Re: NDSolve with Dirichlet boundary condition

• To: mathgroup at smc.vnet.net
• Subject: [mg107317] Re: [mg107228] NDSolve with Dirichlet boundary condition
• From: Frank Breitling <fbreitling at aip.de>
• Date: Tue, 9 Feb 2010 02:44:13 -0500 (EST)
• References: <201002060823.DAA14151@smc.vnet.net> <op.u7p6laqetgfoz2@bobbys-imac.local> <4B6FDD7E.6080000@aip.de> <op.u7tku6nntgfoz2@bobbys-imac.local>

```Hi Bobby,

My real equation is

D[r^2 k0 T[r]^(5/2) T'[r], r] == 3/2 kB T'[r]-(kB T[r])/n[r] n'[r]

where kB and k0 are constants and n[r] is a monotonically decreasing
(non analytic) function with n[r]->0 for r->infinity.

I think I can't apply your transformation here.
But anyways thanks a lot for your thoughts!

Frank

On 2010-02-08 18:43, DrMajorBob wrote:
>> Therefore my question is whether it is possible to solve my simplified
>> example using NDSolve or any other non analytic method of Mathematica.
>
> I solved this with DSolve in my post, but NDSolve also works:
>
> NDSolve[{y''[r] == 0, y[0] == 50, y[1] == 1/2}, y, {r, 0, 1}]
>
> {{y->InterpolatingFunction[{{0.,1.}},<>]}}
>
> If your simplified example is like the real problem, there should be a
> way to transform, as I did, and solve.
>
> Bobby
>
> On Mon, 08 Feb 2010 03:46:38 -0600, Frank Breitling <fbreitling at aip.de>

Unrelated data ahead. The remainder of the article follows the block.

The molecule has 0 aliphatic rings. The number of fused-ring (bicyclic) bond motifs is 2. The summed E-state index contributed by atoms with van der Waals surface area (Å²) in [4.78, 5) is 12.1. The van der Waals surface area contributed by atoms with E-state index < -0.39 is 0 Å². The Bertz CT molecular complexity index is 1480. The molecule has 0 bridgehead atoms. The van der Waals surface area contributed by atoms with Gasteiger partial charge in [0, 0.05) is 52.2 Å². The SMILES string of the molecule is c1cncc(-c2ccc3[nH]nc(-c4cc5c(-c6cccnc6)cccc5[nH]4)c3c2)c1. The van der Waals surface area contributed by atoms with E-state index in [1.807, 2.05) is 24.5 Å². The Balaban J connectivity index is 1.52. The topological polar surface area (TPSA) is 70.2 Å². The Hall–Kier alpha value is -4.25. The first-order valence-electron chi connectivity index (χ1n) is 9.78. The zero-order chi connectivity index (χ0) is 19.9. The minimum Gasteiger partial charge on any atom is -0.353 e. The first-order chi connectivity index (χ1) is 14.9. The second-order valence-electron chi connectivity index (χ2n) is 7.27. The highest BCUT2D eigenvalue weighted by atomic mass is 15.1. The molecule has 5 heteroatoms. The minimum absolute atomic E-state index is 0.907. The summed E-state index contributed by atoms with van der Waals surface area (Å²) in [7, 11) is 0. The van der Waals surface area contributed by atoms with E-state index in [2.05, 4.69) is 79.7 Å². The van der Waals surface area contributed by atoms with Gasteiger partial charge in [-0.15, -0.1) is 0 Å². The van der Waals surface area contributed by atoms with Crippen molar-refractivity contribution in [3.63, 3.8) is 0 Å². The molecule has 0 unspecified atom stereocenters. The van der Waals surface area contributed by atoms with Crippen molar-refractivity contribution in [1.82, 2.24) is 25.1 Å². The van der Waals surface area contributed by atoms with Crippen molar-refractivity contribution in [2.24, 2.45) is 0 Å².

> wrote:
>
>> Dear Bobby,
>>
>> Unfortunately my original problem doesn't allow for an analytic
>> solution, since the equation is more complex and involves interpolating
>> functions.
>> Therefore my question is whether it is possible to solve my simplified
>> example using NDSolve or any other non analytic method of Mathematica.
>>
>> Frank
>>
>>
>> On 2010-02-06 22:42, DrMajorBob wrote:
>>> Define y as follows and compute its derivative:
>>>
>>> Clear[x,y,r]
>>> y[r_]=x[r]^2/2;
>>> y'[r]
>>>
>>> x[r] (x^\[Prime])[r]
>>>
>>> Hence your equations are equivalent to
>>>
>>> {y''[r]==0, y[0] == 50, y[1] == 1/2}
>>>
>>> The first equation says that y is linear. Specifically,
>>>
>>> y[r_] = InterpolatingPolynomial[{{0, 50}, {1, 1/2}}, r]
>>>
>>> 50 - (99 r)/2
>>>
>>> and hence,
>>>
>>> x[r_] = Sqrt[2 y[r]]
>>>
>>> Sqrt[2] Sqrt[50 - (99 r)/2]
>>>
>>> Solving the same thing in Mathematica, we get:
>>>
>>> Clear[y]
>>> DSolve[{y''[r]==0,y[0]==50,y[1]==1/2},y,r]
>>> {{y->Function[{r},1/2 (100-99 r)]}}
>>>
>>> Or, for the original problem:
>>>
>>> Clear[x, r]
>>> DSolve[{D[x[r] x'[r], r] == 0, x[0] == 10, x[1] == 1}, x, r]
>>>
>>> {{x -> Function[{r}, -I Sqrt[-100 + 99 r]]}}
>>>
>>> That's the same as the earlier (real-valued) solution, even though it
>>> appears to be Complex.
>>>
>>> Simplify[-I Sqrt[-100 + 99 r] - Sqrt[2] Sqrt[50 - (99 r)/2],
>>>  r < 100/99]
>>>
>>> 0
>>>
>>> Bobby
>>>
>>> On Sat, 06 Feb 2010 02:23:21 -0600, Frank Breitling <fbreitling at aip.de>
>>> wrote:
>>>
>>>> Hello,
>>>>
>>>> I was not able to solve the following differential equation with
>>>> Mathematica 7.01.0 using:
>>>>
>>>> NDSolve[{D[x[r]x'[r],r]==0, x[0]==10, x[1]==1}, x, {r,0,1}]
>>>>
>>>> Since my original problem is inhomogeneous and involves interpolating
>>>> functions DSolve is not an option.
>>>>
>>>> Is there a way to solve this problem using Mathematica?
>>>> Any help is highly appreciated.
>>>>
>>>> Best regards
>>>>
>>>> Frank
>>>>
>>>
>>>
>>
>
>

```

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